Both Landmark cinemas and Boston Common also pick up RBG (with Chestnut Hill going with On the Basis of Sex), with the Kendall supplanting it with a pre-Netflix run of Aaron Sorkin's The Trial of the Chicago 7 while the Embassy has Ottolenghi and the Cakes of Versailles (the latter may only be open weekends at this point).
  • Richard Jenkins is having a week, starring in The Last Shift as well as Kajillionaire, this time around playing a senior working at a fast food spot who is having an unusual last day on the job. It's at Boston Common, Fenway, Chestnut Hill, and Revere.

    It's also a big week for re-issues (as I figure many will be), with Disney giving The Empire Strikes Back its second push this year at Boston Common, Fenway, South Bay, Arsenal Yards, and Revere; Funmation pushes a new 4K restoration of Akira at the Kendall, Boston Common (4K projection), . Boston Common and South Bay start a series of DreamWorks Part 1s with Madagascar, while Fenway has matinees of The Secret Lives of Pets, and Revere goes with Space Jam. Revere's weekday specials include Royal Space Force: Wings of Honneamise on Monday and The First Wives Club on Tuesday, with Hocus Pocus starting a Halloween run there and at Chestnut Hill on Thursday. South Bay has Then Came You, a romantic comedy with Kathie Lee Gifford (who also wrote it) and Craig Ferguson about a widow who meets a new (but engaged) man while scattering her husband's ashes, on Wednesday evening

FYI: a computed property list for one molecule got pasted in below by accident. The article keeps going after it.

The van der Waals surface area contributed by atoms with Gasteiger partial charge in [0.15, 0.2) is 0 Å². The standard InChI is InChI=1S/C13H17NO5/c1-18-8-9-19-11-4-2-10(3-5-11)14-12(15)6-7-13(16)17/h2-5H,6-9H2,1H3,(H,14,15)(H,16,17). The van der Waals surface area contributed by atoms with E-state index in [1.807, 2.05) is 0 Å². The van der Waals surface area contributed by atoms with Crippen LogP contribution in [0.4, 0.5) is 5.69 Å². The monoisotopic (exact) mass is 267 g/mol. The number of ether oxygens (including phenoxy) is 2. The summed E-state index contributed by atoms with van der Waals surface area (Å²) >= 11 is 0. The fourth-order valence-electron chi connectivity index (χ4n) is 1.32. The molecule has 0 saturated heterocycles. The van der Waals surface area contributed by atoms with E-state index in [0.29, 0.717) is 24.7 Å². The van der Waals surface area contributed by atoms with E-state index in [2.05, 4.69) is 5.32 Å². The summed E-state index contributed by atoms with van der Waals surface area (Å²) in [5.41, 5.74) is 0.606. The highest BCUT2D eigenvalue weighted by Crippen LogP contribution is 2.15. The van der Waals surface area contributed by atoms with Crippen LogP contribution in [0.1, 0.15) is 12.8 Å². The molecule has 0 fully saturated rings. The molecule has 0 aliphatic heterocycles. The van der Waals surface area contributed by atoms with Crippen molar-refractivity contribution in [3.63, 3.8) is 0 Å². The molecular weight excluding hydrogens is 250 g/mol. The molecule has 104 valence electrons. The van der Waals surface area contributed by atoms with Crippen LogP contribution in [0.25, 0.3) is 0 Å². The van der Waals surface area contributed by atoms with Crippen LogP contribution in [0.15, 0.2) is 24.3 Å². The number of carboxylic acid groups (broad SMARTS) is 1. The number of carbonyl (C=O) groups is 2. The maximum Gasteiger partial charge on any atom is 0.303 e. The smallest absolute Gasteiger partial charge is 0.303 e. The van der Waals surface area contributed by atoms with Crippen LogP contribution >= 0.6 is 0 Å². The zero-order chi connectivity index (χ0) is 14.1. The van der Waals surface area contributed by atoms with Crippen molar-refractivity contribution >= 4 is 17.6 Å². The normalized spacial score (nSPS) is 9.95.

• I wouldn't bet against the box-office champ this week being Break the Silence: The Movie, the latest documentary/concert piece to feature South Korean supergroup BTS, which has a metric ton of showtimes at Boston Common, Fenway, Revere. South Korea's Train to Busan Presents: Peninsula hangs around for a show or two per day at Boston Common and Revere.

    The new Chinese import at Boston Common is Leap, which looks like a crowd-pleaser about the PRC's Women's volleyball team making the Olympics, featuring Gong Li and Bo Huang (I think it's a big Golden Week release). The Eight Hundred also continues at Boston Common.
  • The West Newton Cinema appears to be either down to Friday and Saturday or just not announcing showtimes very far in advance, but they also pick up RBG and add The Maltese Falcon to their classics rotation, with Citizen Kane, Tenet, 2001: A Space Odyssey (Saturday), The Burnt Orange Heresy, and Casablanca (Friday) on their other screens. They still list curbside popcorn pick-up as available on Wednesdays, Fridays, Saturdays, and Sundays.